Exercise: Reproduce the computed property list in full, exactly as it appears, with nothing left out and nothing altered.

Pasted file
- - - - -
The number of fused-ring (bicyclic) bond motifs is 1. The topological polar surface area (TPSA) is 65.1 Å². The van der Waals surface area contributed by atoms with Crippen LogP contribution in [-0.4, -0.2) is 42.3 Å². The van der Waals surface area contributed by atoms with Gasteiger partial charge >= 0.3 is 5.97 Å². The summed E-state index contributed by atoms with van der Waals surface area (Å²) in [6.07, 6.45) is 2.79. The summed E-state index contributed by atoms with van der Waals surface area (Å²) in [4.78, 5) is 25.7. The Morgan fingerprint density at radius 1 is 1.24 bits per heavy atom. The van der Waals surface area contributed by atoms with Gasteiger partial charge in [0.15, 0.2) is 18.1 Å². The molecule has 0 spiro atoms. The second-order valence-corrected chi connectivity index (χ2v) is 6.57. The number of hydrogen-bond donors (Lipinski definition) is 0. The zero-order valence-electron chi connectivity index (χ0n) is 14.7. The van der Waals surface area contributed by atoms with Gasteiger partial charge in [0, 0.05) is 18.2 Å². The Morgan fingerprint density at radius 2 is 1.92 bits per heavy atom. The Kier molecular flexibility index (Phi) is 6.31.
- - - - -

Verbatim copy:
The number of fused-ring (bicyclic) bond motifs is 1. The topological polar surface area (TPSA) is 65.1 Å². The van der Waals surface area contributed by atoms with Crippen LogP contribution in [-0.4, -0.2) is 42.3 Å². The van der Waals surface area contributed by atoms with Gasteiger partial charge >= 0.3 is 5.97 Å². The summed E-state index contributed by atoms with van der Waals surface area (Å²) in [6.07, 6.45) is 2.79. The summed E-state index contributed by atoms with van der Waals surface area (Å²) in [4.78, 5) is 25.7. The Morgan fingerprint density at radius 1 is 1.24 bits per heavy atom. The van der Waals surface area contributed by atoms with Gasteiger partial charge in [0.15, 0.2) is 18.1 Å². The molecule has 0 spiro atoms. The second-order valence-corrected chi connectivity index (χ2v) is 6.57. The number of hydrogen-bond donors (Lipinski definition) is 0. The zero-order valence-electron chi connectivity index (χ0n) is 14.7. The van der Waals surface area contributed by atoms with Gasteiger partial charge in [0, 0.05) is 18.2 Å². The Morgan fingerprint density at radius 2 is 1.92 bits per heavy atom. The Kier molecular flexibility index (Phi) is 6.31.